I struggle with the concept of forgiveness. So many times, I have had “well meaning” people urge me to forgive my abusers because it would make ME feel better. How dare anybody, without walking a mile in my shoes, tell me how to feel better! What MAY have made me feel better, was if the abusers had made a sincere and heartfelt apology for what they had done to me. Strangely enough, I never saw the well-meaners urging the abusers to do that, in order for THEM to feel better! When we are deeply and devastatingly wronged, especially as children, and no-one shows regret or remorse, we feel responsible for our own abuse. We internalise this as toxic shame.
    An example of this in my own life, was when at 15 yrs old, I was beaten up by my 33 yr old alcoholic SIL. She had become completely deranged after a drinking binge. She was told, by my mother, that she had to apologise – TO MY MOTHER. Not me, the victim, to my mother!. SIL came to our house and told my mom how sorry she was – and completely ignored me. When, later, I asked mom why I hadnt been apologised to personally, I was told “Dont be ridiculous, I cant ask a grown woman to grovel to a child.” Hmm, if you ask me, that was a let-out clause for her own abusive treatment of me. And of course, mom made every thing about HER. It was all about how upset SHE was, how magnanimous it was of HER to forgive. And of course, there was no question of the police being involved and thus bringing shame and scandal to the door. It took me 35 years to process, and recover from the damage that incident, and others like it, inflicted on me, and I dont just mean what was done to my mind and body, it was the fact that my mother forgave somebody on my behalf, without me having any say in it. When an individual realises they have been abused, there is so much anger, and this anger must be processed, discharged and VALIDATED before forgiveness should be even considered. Otherwise, where does the anger go? As I have already said, it is internalised as self-blame. In her book Toxic Parents, Susan Forward talks about the innapropriateness of even suggesting forgiveness before an abused person is ready – IF they are ever ready. Forgiving those who tresspassed against me isnt top of my priority list. Healing the wounds caused by it, is.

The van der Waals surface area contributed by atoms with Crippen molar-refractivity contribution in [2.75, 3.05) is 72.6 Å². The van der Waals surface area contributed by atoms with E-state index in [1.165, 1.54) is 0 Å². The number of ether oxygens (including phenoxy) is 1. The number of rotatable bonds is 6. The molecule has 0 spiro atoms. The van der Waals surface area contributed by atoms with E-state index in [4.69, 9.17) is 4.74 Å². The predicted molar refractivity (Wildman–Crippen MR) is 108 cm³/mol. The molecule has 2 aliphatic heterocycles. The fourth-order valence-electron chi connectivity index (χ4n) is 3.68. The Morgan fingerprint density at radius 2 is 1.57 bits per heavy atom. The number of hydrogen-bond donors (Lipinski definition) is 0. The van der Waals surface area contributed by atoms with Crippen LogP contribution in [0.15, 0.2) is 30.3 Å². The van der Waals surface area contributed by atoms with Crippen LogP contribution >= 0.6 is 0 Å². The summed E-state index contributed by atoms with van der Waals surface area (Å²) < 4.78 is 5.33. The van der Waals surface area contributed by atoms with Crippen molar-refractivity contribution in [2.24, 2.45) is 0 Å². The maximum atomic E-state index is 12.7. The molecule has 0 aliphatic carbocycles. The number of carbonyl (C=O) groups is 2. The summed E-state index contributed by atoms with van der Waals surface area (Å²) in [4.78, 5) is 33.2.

Love, Sylvia x

    • By: Darlene Ouimet Posted: 26th September

      Wow Sylvia!
      That story gave me a creepy feeling ~ it was so familiar! It really highlights the way that children are regarded as ‘nothing’. I am stunned almost speechless about what happened to you! And yes, the anger is valid! This story makes ME angry too!
      Thank you for sharing!
      Hugs, Darlene

  15. By: Krissy Posted: 25th September

    Darlene, when I first read “Sincerely”‘s comment, I squirmed and wondered if you would reply. It just sounds so much like the types of comments I have received – and still receive – for much of my life. Lately, I have begun to verbally reject them and call them on it, because they are missing the whole point. Of course, if it simply the words of a perpetrator designed to hook me in, I ignore it, but if it is some bystander or survivor who thinks she/he can direct others, I am not going to take it any more, and others don’t need to keep hearing this sort of message that does nothing to validate the abuse. Sincerely, forgiveness has its place – I think most people instinctively know that – but not in the way that people use to cause re-abuse.

    • By: Darlene Ouimet Posted: 26th September

      Hi Krissy!
      Yes! I used to answer all those comments after I published them. Now I ignore them although a few times I have not published them but replied with a comment that I don’t publish comments designed to judge and shame people with a reminder that this site is about abuse and abuse isn’t welcome here! Thank you for your take on this!
      Hugs, Darlene

  16. By: sincerely Posted: 25th September